Quotes by Charles Dickens

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Charles John Huffam Dickens FRSA (7 February 1812 - 9 June 1870), pen-name "Boz", was an English novelist. During his career Dickens achieved massive worldwide popularity, winning acclaim for his rich storytelling and memorable ... more

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I revere the memory of Mr. F. as an estimable man and most indulgent husband, only necessary to mention Asparagus and it appeared or to hint at any little delicate thing to drink and it came like magic in a pint bottle; it was not ecstasy but it was comfort.

Many merry Christmases, friendships, great accumulation of cheerful recollections, affection on earth, and Heaven at last for all of us.
Let us be moral. Let us contemplate existence.
He would make a lovely corpse.
A person who can't pay gets another person who can't pay to guarantee that he can pay. Like a person with two wooden legs getting another person with two wooden legs to guarantee that he has got two natural legs. It don't make either of them able to do a walking-match.
I feel an earnest and humble desire, and shall till I die, to increase the stock of harmless cheerfulness.
Cheerfulness and contentment are great beautifiers and are famous preservers of youthful looks.
I am quite serious when I say that I do not believe there are, on the whole earth besides, so many intensified bores as in these United States. No man can form an adequate idea of the real meaning of the word, without coming here.
Here's the rule for bargains: Do other men, for they would do you. That's the true business precept.
It is a pleasant thing to reflect upon, and furnishes a complete answer to those who contend for the gradual degeneration of the human species, that every baby born into the world is a finer one than the last.
It was a good thing to have a couple of thousand people all rigid and frozen together, in the palm of one's hand.
If its individual citizens, to a man, are to be believed, it always is depressed, and always is stagnated, and always is at an alarming crisis, and never was otherwise; though as a body, they are ready to make oath upon the Evangelists, at any hour of the day or night, that it is the most thriving and prosperous of all countries on the habitable globe.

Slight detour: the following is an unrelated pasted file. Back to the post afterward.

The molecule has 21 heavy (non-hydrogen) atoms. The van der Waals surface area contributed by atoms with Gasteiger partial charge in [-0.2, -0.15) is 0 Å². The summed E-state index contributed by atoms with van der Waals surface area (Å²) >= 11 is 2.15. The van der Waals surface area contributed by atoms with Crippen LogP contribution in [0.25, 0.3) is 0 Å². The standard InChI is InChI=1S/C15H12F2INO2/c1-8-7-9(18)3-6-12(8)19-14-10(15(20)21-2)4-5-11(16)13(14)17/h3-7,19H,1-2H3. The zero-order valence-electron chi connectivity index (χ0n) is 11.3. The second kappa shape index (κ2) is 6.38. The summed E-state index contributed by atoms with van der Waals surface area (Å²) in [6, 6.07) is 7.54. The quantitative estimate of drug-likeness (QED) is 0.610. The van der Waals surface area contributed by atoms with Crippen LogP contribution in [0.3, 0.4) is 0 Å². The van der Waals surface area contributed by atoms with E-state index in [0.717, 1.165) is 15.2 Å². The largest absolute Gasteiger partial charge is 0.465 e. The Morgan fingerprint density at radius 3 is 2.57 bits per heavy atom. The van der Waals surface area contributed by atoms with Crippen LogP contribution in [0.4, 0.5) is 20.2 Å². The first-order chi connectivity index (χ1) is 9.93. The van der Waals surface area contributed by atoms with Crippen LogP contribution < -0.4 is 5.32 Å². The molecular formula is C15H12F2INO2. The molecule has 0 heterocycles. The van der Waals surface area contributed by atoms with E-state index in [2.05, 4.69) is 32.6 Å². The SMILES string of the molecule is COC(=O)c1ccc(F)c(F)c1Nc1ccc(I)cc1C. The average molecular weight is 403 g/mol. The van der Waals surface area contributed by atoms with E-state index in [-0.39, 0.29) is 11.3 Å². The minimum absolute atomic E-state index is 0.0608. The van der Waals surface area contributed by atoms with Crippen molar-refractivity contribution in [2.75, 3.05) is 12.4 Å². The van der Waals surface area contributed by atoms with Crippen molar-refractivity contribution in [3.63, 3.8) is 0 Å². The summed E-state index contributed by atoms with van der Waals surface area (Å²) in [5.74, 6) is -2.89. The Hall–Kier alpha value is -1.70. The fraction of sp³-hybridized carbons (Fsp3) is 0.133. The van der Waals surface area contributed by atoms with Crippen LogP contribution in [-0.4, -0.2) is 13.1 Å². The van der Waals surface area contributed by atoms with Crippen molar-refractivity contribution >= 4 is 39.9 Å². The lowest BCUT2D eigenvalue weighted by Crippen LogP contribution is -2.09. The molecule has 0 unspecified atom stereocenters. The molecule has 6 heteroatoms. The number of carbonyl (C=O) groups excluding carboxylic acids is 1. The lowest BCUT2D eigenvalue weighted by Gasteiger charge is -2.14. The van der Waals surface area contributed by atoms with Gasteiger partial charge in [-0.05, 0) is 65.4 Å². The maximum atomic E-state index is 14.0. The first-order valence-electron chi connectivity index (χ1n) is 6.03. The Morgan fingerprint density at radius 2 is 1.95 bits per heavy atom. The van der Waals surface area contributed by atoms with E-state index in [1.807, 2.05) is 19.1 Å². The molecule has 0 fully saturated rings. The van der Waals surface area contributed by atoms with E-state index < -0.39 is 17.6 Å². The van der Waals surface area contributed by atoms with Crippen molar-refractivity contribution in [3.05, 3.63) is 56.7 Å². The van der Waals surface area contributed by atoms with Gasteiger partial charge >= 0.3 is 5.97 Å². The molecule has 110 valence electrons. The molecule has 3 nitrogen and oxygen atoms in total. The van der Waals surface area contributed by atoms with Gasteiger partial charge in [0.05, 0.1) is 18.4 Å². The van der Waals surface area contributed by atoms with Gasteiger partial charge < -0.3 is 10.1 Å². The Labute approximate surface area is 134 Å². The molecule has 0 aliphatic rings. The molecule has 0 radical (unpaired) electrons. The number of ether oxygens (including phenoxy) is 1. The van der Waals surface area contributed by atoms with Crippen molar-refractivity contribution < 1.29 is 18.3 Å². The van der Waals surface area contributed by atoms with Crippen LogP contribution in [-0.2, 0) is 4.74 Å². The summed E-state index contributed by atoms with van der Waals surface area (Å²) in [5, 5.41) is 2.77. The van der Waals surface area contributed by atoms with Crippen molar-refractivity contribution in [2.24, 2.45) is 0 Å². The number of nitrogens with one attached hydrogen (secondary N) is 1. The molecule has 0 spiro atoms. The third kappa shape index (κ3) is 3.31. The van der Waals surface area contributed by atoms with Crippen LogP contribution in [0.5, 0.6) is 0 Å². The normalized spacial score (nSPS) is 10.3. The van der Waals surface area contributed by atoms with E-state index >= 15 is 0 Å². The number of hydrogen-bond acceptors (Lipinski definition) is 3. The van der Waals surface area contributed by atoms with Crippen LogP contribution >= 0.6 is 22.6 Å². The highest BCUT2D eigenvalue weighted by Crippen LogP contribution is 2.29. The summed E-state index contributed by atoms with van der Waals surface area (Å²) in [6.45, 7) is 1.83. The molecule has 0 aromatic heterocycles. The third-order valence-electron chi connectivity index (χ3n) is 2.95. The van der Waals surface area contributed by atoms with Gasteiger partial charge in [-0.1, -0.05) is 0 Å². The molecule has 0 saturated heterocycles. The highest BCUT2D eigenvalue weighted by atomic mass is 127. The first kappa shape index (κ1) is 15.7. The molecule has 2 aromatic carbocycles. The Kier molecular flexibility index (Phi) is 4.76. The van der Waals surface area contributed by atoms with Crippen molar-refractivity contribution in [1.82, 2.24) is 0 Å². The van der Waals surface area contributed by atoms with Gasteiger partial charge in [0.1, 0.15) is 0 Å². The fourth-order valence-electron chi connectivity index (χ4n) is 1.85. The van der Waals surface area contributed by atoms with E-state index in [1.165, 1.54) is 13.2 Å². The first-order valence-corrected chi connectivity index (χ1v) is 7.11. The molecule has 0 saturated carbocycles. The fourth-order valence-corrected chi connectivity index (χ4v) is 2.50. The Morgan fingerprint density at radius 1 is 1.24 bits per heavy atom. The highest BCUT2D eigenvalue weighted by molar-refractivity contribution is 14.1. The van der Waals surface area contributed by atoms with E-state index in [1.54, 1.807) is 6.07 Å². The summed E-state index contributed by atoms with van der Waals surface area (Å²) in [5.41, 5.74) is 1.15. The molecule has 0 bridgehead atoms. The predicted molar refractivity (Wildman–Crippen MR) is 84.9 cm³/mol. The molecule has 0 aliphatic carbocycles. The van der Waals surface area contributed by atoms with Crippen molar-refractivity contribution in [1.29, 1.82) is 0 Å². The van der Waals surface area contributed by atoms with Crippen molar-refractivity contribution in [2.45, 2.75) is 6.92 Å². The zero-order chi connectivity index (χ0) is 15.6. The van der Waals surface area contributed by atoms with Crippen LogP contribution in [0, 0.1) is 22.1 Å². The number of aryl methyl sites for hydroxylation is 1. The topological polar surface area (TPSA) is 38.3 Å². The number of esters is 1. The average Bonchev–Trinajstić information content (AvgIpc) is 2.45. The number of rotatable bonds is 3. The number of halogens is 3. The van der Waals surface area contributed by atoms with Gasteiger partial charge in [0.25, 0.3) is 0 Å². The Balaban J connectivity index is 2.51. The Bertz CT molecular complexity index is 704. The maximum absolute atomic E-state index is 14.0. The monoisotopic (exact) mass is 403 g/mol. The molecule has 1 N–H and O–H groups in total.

Take example by your father, my boy, and be very careful of vidders all your life, specially if they've kept a public house, Sammy.
Though little Paul was said, in nursery phrase, "to take a deal of notice for his age," he took as little notice of all this as of the preparations for his christening on the next day but one. . . . Neither did he, on the arrival of the appointed morning, show any sense of its importance; being, on the contrary, unusually inclined to sleep, and unusually inclined to take it ill in his attendants that they dressed him to go out.
It's my old girl that advises. She has the head. But I never own to it before her. Discipline must be maintained.
If the law supposes that, said Mr. Bumble, the law is a assa idiot. If thats the eye of the law, the law is a bachelor; and the worst I wish the law is that his eye may be opened by experienceby experience.
God bless us every one! said Tiny Tim, the last of all.
A prison taint was on everything there. The imprisoned air, the imprisoned light, the imprisoned damps, the imprisoned men, were all deteriorated by confinement. As the captive men were faded and haggard, so the iron was rusty, the stone was slimy, the wood was rotten, the air was faint, the light was dim. Like a well, like a vault, like a tomb, the prison had no knowledge of the brightness outside; and would have kept its polluted atmosphere intact, in one of the spice islands of the Indian Ocean.
It was the best of times, it was the worst of times, it was the age of wisdom, it was the age of foolishness, it was the epoch of belief, it was the epoch of incredulity, it was the season of Light, it was the season of Darkness, it was the spring of hope, it was the winter of despair, we had everything before us, we had nothing before us, we were all going direct to Heaven, we were all going direct the other wayin short, the period was so far like the present period, that some of its noisiest authorities insisted on its being received, for good or for evil, in the superlative degree of comparison only.